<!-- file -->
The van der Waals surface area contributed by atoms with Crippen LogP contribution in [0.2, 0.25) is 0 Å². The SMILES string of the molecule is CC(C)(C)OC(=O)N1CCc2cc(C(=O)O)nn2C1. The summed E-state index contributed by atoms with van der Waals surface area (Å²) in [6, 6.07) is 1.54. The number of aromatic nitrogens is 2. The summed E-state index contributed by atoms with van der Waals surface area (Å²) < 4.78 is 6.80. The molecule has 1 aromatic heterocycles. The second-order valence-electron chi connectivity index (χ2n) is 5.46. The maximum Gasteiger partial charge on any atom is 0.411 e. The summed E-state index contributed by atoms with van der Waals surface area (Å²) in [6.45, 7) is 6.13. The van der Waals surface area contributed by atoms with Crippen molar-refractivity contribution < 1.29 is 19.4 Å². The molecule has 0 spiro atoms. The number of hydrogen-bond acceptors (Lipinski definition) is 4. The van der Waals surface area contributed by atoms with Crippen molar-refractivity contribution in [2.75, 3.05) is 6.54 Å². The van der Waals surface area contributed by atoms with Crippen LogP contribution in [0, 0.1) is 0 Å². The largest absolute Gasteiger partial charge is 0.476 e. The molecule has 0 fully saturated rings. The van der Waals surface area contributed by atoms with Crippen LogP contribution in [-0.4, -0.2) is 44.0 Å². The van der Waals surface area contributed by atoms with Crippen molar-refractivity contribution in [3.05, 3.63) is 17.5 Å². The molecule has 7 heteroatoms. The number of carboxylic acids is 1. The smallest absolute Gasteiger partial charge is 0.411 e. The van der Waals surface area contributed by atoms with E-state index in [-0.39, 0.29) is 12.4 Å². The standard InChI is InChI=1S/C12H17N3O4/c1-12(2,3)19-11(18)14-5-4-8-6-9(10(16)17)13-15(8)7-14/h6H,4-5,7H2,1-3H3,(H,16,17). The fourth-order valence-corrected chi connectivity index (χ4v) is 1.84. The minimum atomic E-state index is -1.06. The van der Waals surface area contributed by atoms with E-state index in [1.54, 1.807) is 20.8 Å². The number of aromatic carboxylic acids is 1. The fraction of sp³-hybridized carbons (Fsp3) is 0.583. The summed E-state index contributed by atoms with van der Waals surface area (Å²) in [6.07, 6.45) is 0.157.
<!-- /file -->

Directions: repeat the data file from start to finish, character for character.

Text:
The van der Waals surface area contributed by atoms with Crippen LogP contribution in [0.2, 0.25) is 0 Å². The SMILES string of the molecule is CC(C)(C)OC(=O)N1CCc2cc(C(=O)O)nn2C1. The summed E-state index contributed by atoms with van der Waals surface area (Å²) in [6, 6.07) is 1.54. The number of aromatic nitrogens is 2. The summed E-state index contributed by atoms with van der Waals surface area (Å²) < 4.78 is 6.80. The molecule has 1 aromatic heterocycles. The second-order valence-electron chi connectivity index (χ2n) is 5.46. The maximum Gasteiger partial charge on any atom is 0.411 e. The summed E-state index contributed by atoms with van der Waals surface area (Å²) in [6.45, 7) is 6.13. The van der Waals surface area contributed by atoms with Crippen molar-refractivity contribution < 1.29 is 19.4 Å². The molecule has 0 spiro atoms. The number of hydrogen-bond acceptors (Lipinski definition) is 4. The van der Waals surface area contributed by atoms with Crippen molar-refractivity contribution in [2.75, 3.05) is 6.54 Å². The van der Waals surface area contributed by atoms with Crippen LogP contribution in [0, 0.1) is 0 Å². The largest absolute Gasteiger partial charge is 0.476 e. The molecule has 0 fully saturated rings. The van der Waals surface area contributed by atoms with Crippen LogP contribution in [-0.4, -0.2) is 44.0 Å². The van der Waals surface area contributed by atoms with Crippen molar-refractivity contribution in [3.05, 3.63) is 17.5 Å². The molecule has 7 heteroatoms. The number of carboxylic acids is 1. The smallest absolute Gasteiger partial charge is 0.411 e. The van der Waals surface area contributed by atoms with E-state index in [-0.39, 0.29) is 12.4 Å². The standard InChI is InChI=1S/C12H17N3O4/c1-12(2,3)19-11(18)14-5-4-8-6-9(10(16)17)13-15(8)7-14/h6H,4-5,7H2,1-3H3,(H,16,17). The fourth-order valence-corrected chi connectivity index (χ4v) is 1.84. The minimum atomic E-state index is -1.06. The van der Waals surface area contributed by atoms with E-state index in [1.54, 1.807) is 20.8 Å². The number of aromatic carboxylic acids is 1. The fraction of sp³-hybridized carbons (Fsp3) is 0.583. The summed E-state index contributed by atoms with van der Waals surface area (Å²) in [6.07, 6.45) is 0.157.